When Does Your Business Need a W-9 for Payments
Taxes and payments give you so many acronyms, forms, and processes to keep track of. While some may slip off the radar from time to time, one form you don’t want to forget is the W-9. This simple form takes only a minute to complete, but has big ramifications for your business. Whether you are paying or receiving funds, form W-9 is important to your business payments and taxes. Here is everything you need to know to decide if you should prepare a W-9 for payments, or ask for one from your vendors.
What is a W-9?
Form W-9 is an Internal Revenue Service form used to verify and certify that you are working with a legitimate business that is paying its taxes.
The basic information on a W-9 includes;
- Vendor’s business name (or personal name if a sole proprietor).
- Type of business.
- Business employer identification number (EIN) or social security number.
- A signature.
The client business uses this information for payment and tax reporting when required. For my freelance writing business, I keep an updated copy of my W-9 saved in my Dropbox so I can quickly send it off to new clients coming on board.
The $600 Rule
A W-9 form is not required for all business transactions. For example, if you go into a store and spend money, you don’t need to get a W-9 from the store to ensure they are paying their taxes. In general, W-9s are required only for business-to-business relationships where more than $600 is paid in the calendar year. The $600 rule applies to labor and services. For direct sales, a W-9 is required for total purchases over $5,000.
For example, if you are hire a contractor to work on a project for you with a $500 budget, you technically do not need a W-9 for that contractor because they are being paid less than $600. However, if you are going to pay the contractor $1,000, you do need a W-9. A contractor paid more than the $600 reporting requirement for the year.
While these are the requirements for when you are required to get a W-9, it is not a bad idea to get one from every vendor. If you do cross the $600 line, you don’t want to have to go back to the vendor for forms. Instead, getting the W-9 for every vendor ensures you are 100% compliant.
These rules are related to 1099 reporting requirements. If you spend more than $600 with a vendor, you are required to report the payments via form 1099 to the IRS. A 1099 requires the information on a W-9 to complete. So the two forms go hand in hand for the vendor-tax relationship lifecycle.
Preparing a W-9 for your business
Let’s flip to the other side of the coin and look at transactions where you are the vendor. After all, you are in business to make money, not just spend it! When you are a vendor, you should be ready to provide a W-9 on demand. This is where that Dropbox trick comes in handy.
To complete a W-9, download a blank copy of the form from the IRS website. The form is updated periodically, so make sure you get the latest version from the IRS to stay compliant. I once sent an old version of form W-9 to a client. I was requested to send an update with the latest version of the form.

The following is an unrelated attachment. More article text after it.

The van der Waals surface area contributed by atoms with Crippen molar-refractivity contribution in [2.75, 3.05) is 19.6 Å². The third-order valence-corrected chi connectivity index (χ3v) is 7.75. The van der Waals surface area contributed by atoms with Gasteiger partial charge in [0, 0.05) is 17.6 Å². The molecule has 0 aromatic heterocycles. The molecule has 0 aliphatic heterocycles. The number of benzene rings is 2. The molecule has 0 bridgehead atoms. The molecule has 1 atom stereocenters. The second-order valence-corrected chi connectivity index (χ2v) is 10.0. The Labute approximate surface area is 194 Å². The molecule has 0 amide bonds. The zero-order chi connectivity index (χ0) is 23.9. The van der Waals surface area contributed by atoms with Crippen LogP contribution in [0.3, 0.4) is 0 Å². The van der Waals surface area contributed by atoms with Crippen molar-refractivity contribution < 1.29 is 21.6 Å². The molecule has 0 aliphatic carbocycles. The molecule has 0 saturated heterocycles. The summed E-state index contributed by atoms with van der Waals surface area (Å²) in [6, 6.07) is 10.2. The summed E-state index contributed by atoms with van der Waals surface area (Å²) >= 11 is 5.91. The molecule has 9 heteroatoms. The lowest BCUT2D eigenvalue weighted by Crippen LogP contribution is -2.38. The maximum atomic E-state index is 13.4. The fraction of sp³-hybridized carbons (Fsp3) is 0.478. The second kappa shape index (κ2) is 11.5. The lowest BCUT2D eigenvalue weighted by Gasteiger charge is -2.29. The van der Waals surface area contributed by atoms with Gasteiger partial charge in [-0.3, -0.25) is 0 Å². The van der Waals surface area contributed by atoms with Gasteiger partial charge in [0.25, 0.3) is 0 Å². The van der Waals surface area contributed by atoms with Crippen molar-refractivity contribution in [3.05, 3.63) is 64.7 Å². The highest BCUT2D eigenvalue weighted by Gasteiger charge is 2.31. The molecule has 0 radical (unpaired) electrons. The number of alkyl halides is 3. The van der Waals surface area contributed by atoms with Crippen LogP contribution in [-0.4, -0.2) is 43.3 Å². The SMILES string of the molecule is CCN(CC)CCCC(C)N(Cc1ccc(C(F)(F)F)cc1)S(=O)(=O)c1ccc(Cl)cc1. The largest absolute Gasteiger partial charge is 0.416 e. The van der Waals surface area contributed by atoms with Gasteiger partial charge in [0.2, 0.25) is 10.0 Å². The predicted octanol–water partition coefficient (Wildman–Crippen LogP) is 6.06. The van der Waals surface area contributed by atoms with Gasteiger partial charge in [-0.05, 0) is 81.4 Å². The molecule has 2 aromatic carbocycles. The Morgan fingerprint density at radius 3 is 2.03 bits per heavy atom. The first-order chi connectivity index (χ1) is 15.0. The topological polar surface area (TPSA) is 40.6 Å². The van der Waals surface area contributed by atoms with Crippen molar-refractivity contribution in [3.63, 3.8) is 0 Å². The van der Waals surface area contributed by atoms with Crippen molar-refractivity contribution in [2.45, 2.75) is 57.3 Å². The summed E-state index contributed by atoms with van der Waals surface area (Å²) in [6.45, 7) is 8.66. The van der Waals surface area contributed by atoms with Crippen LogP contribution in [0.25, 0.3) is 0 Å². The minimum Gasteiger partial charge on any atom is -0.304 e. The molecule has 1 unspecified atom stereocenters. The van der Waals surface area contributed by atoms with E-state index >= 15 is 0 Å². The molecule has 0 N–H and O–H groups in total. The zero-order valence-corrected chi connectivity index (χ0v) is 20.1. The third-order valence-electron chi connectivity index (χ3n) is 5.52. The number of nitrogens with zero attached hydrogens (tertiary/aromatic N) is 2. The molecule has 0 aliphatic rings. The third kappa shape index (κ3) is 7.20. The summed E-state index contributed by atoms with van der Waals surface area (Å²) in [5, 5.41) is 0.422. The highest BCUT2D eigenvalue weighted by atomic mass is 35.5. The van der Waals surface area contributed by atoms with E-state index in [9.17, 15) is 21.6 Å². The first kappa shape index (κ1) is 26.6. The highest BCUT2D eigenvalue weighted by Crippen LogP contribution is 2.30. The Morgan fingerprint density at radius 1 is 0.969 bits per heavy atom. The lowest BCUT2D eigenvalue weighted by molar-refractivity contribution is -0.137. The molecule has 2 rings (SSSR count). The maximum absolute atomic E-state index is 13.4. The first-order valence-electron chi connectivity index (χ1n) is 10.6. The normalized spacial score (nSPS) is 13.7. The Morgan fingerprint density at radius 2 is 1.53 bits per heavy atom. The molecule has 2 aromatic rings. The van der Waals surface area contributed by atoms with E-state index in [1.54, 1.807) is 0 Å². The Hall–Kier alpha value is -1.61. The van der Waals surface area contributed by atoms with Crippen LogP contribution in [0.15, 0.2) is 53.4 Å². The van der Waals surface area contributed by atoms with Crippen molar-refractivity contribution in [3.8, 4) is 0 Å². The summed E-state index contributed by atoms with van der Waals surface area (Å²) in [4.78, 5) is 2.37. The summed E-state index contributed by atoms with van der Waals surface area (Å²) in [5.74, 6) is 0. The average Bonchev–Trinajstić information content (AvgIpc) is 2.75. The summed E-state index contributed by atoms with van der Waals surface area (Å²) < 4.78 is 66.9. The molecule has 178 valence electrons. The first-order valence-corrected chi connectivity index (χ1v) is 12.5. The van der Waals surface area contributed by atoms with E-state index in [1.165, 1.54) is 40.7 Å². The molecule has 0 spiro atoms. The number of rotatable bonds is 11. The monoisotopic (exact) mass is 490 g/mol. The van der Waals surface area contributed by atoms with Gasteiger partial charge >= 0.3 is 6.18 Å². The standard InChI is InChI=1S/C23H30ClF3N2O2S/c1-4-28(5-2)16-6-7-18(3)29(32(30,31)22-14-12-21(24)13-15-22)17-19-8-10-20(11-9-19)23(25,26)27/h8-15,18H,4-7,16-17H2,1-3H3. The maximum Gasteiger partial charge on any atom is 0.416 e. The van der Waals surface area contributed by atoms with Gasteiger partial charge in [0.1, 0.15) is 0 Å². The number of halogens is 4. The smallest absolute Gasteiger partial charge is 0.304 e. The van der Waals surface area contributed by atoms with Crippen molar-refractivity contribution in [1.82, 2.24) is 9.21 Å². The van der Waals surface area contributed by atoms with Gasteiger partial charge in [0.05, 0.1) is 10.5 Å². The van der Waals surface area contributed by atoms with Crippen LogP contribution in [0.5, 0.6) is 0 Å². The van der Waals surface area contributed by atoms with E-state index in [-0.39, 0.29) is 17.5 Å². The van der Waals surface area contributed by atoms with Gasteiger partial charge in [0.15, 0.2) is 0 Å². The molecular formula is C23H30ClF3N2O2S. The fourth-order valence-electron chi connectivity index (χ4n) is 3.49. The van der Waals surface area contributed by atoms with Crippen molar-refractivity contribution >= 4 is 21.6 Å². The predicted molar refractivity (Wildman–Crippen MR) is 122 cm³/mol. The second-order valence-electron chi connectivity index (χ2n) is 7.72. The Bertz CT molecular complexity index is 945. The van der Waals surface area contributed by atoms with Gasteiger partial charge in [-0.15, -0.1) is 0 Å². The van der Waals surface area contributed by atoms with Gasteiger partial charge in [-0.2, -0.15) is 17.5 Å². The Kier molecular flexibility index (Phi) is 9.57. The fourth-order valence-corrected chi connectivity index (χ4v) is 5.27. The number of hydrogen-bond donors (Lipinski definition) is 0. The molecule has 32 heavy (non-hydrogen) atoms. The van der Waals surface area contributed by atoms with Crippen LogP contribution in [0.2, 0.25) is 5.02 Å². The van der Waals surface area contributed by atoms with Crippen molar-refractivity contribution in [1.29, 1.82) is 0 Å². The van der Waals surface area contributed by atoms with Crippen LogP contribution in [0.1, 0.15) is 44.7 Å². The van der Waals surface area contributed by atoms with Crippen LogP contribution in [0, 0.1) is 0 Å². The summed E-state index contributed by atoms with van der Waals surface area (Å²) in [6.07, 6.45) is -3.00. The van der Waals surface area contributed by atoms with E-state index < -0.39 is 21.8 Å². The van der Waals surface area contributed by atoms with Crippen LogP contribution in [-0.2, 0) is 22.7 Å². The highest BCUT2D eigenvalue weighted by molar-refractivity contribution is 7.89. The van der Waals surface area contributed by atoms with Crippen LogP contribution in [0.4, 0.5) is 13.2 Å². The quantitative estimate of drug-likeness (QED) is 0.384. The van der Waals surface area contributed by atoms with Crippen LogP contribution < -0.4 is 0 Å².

As a sole proprietor;
- Fill out your name
- Contact information.
- Social security number.
- Sign and you are good to go.
For a business;
- Replace your personal contact information and social security number with your business contact information and EIN.
If you are concerned about giving out your social security number and personal contact information, you can register as a business to avoid sending out personal details. Either option is equally acceptable, though a registered LLC or S-Corp looks a little more professional on a W-9 than a sole proprietorship.
You can use the same form multiple times. Rather than sending off an original make copies, scan a digital version. This will help you send it digitally when requested.
When to ask for a W-9
As a business owner, you now know about the $600 rule for getting W-9 forms, but should you cast a wider net and get a W-9 from every vendor? That is up to you.
I am a serial entrepreneur with several businesses behind me. One of which was a party and event planning business in Denver. For one event, we worked with a shuttle service to safely drive party guests to and from our big holiday bash.
After a few interactions with the shuttle driver, I became concerned he was not doing everything on the up-and-up as far as taxes and regulations, but we were too far in to switch vendors. To ensure we were covered, even though we were paying the company less than the $600 requirement, I made sure to get a W-9 before the event to ensure we were paying a legal business. He pushed back on the requirement, but eventually relented and gave us that all important form.
While you probably have enough to keep you busy on your plate, the best choice is to get a 1099 form from every single vendor. Alternately, you can use a vendor payment system where they customer enters W-9 information as part of the vendor on-boarding process. It is up to you, but I would err on the side of getting a W-9 for every vendor, not just when required.
When in doubt, use the form
Both sides of the transaction have motivation to complete and W-9 for every vendor relationship. As a customer, the W-9 protects you from paying illegal vendors and possible implications with money laundering, tax evasion, or worse. As a service provider, the W-9 tells your client you are an upstanding business that is safe to pay.
Just like when I was working with a sketchy shuttle driver in Denver, you should always follow your gut when it comes to W-9 forms. You don’t want to get to 1099 season and run into trouble. So take the steps to prepare ahead of time by sending W-9s when needed. Next, request them for every new vendor. If you do, you’ll stay on the right side of the law at tax time. Not to mention your business can pay your vendors without worry. That’s something any business owner can get on board with.